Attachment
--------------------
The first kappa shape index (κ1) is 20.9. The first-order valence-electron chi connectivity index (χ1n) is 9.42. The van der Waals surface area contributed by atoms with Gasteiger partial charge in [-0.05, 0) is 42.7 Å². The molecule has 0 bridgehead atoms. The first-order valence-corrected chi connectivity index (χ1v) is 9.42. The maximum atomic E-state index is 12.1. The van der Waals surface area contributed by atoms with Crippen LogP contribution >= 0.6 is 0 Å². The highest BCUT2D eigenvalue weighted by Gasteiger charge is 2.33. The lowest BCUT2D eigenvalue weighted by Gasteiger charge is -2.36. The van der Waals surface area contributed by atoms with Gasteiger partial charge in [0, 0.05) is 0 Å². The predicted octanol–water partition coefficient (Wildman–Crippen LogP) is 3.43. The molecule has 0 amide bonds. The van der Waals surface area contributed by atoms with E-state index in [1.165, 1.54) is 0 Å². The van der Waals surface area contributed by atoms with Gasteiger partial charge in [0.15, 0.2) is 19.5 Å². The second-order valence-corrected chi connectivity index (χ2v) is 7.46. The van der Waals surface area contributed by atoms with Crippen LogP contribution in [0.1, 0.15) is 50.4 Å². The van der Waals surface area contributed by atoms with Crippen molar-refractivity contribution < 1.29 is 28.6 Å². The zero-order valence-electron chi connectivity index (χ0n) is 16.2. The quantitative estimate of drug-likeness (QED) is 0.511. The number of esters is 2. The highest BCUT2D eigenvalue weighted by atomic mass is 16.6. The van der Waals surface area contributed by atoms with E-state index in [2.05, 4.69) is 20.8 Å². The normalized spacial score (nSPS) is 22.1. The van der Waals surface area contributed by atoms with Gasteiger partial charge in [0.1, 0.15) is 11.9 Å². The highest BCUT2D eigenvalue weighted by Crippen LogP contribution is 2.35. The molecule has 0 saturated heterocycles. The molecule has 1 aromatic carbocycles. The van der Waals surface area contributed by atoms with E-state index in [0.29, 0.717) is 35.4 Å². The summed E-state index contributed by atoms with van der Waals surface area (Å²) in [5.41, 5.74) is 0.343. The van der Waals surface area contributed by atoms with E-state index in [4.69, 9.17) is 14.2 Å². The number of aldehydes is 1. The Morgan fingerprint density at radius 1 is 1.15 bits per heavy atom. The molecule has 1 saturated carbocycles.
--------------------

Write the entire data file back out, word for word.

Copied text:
The first kappa shape index (κ1) is 20.9. The first-order valence-electron chi connectivity index (χ1n) is 9.42. The van der Waals surface area contributed by atoms with Gasteiger partial charge in [-0.05, 0) is 42.7 Å². The molecule has 0 bridgehead atoms. The first-order valence-corrected chi connectivity index (χ1v) is 9.42. The maximum atomic E-state index is 12.1. The van der Waals surface area contributed by atoms with Crippen LogP contribution >= 0.6 is 0 Å². The highest BCUT2D eigenvalue weighted by Gasteiger charge is 2.33. The lowest BCUT2D eigenvalue weighted by Gasteiger charge is -2.36. The van der Waals surface area contributed by atoms with Gasteiger partial charge in [0, 0.05) is 0 Å². The predicted octanol–water partition coefficient (Wildman–Crippen LogP) is 3.43. The molecule has 0 amide bonds. The van der Waals surface area contributed by atoms with E-state index in [1.165, 1.54) is 0 Å². The van der Waals surface area contributed by atoms with Gasteiger partial charge in [0.15, 0.2) is 19.5 Å². The second-order valence-corrected chi connectivity index (χ2v) is 7.46. The van der Waals surface area contributed by atoms with Crippen LogP contribution in [0.1, 0.15) is 50.4 Å². The van der Waals surface area contributed by atoms with Crippen molar-refractivity contribution < 1.29 is 28.6 Å². The zero-order valence-electron chi connectivity index (χ0n) is 16.2. The quantitative estimate of drug-likeness (QED) is 0.511. The number of esters is 2. The highest BCUT2D eigenvalue weighted by atomic mass is 16.6. The van der Waals surface area contributed by atoms with E-state index in [2.05, 4.69) is 20.8 Å². The normalized spacial score (nSPS) is 22.1. The van der Waals surface area contributed by atoms with Gasteiger partial charge in [0.1, 0.15) is 11.9 Å². The highest BCUT2D eigenvalue weighted by Crippen LogP contribution is 2.35. The molecule has 0 saturated heterocycles. The molecule has 1 aromatic carbocycles. The van der Waals surface area contributed by atoms with E-state index in [0.29, 0.717) is 35.4 Å². The summed E-state index contributed by atoms with van der Waals surface area (Å²) in [5.41, 5.74) is 0.343. The van der Waals surface area contributed by atoms with E-state index in [4.69, 9.17) is 14.2 Å². The number of aldehydes is 1. The Morgan fingerprint density at radius 1 is 1.15 bits per heavy atom. The molecule has 1 saturated carbocycles.